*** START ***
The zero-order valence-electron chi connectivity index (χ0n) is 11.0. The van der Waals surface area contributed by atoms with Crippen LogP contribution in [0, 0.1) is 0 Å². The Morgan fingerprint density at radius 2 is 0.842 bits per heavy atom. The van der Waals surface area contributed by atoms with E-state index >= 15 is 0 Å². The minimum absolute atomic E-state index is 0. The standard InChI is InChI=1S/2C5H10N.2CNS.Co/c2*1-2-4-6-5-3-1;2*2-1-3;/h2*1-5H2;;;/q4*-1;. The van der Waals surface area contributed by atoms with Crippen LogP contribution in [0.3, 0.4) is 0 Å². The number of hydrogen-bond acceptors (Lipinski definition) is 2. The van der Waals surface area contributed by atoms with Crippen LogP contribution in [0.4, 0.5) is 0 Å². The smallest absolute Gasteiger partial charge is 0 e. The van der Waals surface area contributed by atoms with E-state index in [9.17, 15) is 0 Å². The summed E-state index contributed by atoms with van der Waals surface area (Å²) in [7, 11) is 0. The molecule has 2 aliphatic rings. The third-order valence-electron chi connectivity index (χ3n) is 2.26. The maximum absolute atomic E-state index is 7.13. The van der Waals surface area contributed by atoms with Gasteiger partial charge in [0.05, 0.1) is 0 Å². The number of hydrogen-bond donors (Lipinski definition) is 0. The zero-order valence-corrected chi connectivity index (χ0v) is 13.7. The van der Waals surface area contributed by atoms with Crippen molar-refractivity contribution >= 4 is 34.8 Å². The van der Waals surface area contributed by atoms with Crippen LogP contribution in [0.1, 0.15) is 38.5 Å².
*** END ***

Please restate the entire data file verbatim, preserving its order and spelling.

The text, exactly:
The zero-order valence-electron chi connectivity index (χ0n) is 11.0. The van der Waals surface area contributed by atoms with Crippen LogP contribution in [0, 0.1) is 0 Å². The Morgan fingerprint density at radius 2 is 0.842 bits per heavy atom. The van der Waals surface area contributed by atoms with E-state index >= 15 is 0 Å². The minimum absolute atomic E-state index is 0. The standard InChI is InChI=1S/2C5H10N.2CNS.Co/c2*1-2-4-6-5-3-1;2*2-1-3;/h2*1-5H2;;;/q4*-1;. The van der Waals surface area contributed by atoms with Crippen LogP contribution in [0.3, 0.4) is 0 Å². The number of hydrogen-bond acceptors (Lipinski definition) is 2. The van der Waals surface area contributed by atoms with Crippen LogP contribution in [0.4, 0.5) is 0 Å². The smallest absolute Gasteiger partial charge is 0 e. The van der Waals surface area contributed by atoms with E-state index in [9.17, 15) is 0 Å². The summed E-state index contributed by atoms with van der Waals surface area (Å²) in [7, 11) is 0. The molecule has 2 aliphatic rings. The third-order valence-electron chi connectivity index (χ3n) is 2.26. The maximum absolute atomic E-state index is 7.13. The van der Waals surface area contributed by atoms with Gasteiger partial charge in [0.05, 0.1) is 0 Å². The number of hydrogen-bond donors (Lipinski definition) is 0. The zero-order valence-corrected chi connectivity index (χ0v) is 13.7. The van der Waals surface area contributed by atoms with Crippen molar-refractivity contribution >= 4 is 34.8 Å². The van der Waals surface area contributed by atoms with Crippen LogP contribution in [0.1, 0.15) is 38.5 Å².